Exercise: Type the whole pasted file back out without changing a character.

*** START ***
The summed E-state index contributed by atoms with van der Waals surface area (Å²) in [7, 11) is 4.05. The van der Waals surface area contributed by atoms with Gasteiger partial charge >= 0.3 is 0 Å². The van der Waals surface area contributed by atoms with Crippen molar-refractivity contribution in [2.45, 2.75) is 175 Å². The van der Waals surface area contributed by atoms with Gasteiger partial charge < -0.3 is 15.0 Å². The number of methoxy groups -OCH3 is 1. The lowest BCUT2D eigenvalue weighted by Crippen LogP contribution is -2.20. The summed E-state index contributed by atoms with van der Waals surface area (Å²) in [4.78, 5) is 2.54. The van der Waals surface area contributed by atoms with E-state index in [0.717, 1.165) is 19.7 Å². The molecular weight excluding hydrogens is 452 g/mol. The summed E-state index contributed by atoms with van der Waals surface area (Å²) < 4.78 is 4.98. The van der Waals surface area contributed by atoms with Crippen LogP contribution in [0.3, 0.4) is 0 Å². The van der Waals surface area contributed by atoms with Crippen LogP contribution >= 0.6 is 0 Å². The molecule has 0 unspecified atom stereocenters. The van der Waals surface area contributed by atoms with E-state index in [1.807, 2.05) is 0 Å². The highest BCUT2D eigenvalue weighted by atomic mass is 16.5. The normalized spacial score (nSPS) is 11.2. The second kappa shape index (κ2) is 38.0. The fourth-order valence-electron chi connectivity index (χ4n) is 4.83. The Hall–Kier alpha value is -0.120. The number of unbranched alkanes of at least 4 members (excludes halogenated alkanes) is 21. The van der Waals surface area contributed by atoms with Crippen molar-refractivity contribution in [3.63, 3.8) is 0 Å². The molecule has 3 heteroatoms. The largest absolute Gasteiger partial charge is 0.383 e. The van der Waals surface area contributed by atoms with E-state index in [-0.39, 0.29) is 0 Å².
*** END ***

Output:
The summed E-state index contributed by atoms with van der Waals surface area (Å²) in [7, 11) is 4.05. The van der Waals surface area contributed by atoms with Gasteiger partial charge >= 0.3 is 0 Å². The van der Waals surface area contributed by atoms with Crippen molar-refractivity contribution in [2.45, 2.75) is 175 Å². The van der Waals surface area contributed by atoms with Gasteiger partial charge < -0.3 is 15.0 Å². The number of methoxy groups -OCH3 is 1. The lowest BCUT2D eigenvalue weighted by Crippen LogP contribution is -2.20. The summed E-state index contributed by atoms with van der Waals surface area (Å²) in [4.78, 5) is 2.54. The van der Waals surface area contributed by atoms with E-state index in [0.717, 1.165) is 19.7 Å². The molecular weight excluding hydrogens is 452 g/mol. The summed E-state index contributed by atoms with van der Waals surface area (Å²) < 4.78 is 4.98. The van der Waals surface area contributed by atoms with Crippen LogP contribution in [0.3, 0.4) is 0 Å². The van der Waals surface area contributed by atoms with Crippen LogP contribution >= 0.6 is 0 Å². The molecule has 0 unspecified atom stereocenters. The van der Waals surface area contributed by atoms with E-state index in [1.807, 2.05) is 0 Å². The highest BCUT2D eigenvalue weighted by atomic mass is 16.5. The normalized spacial score (nSPS) is 11.2. The second kappa shape index (κ2) is 38.0. The fourth-order valence-electron chi connectivity index (χ4n) is 4.83. The Hall–Kier alpha value is -0.120. The number of unbranched alkanes of at least 4 members (excludes halogenated alkanes) is 21. The van der Waals surface area contributed by atoms with Crippen molar-refractivity contribution in [3.63, 3.8) is 0 Å². The molecule has 3 heteroatoms. The largest absolute Gasteiger partial charge is 0.383 e. The van der Waals surface area contributed by atoms with E-state index in [-0.39, 0.29) is 0 Å².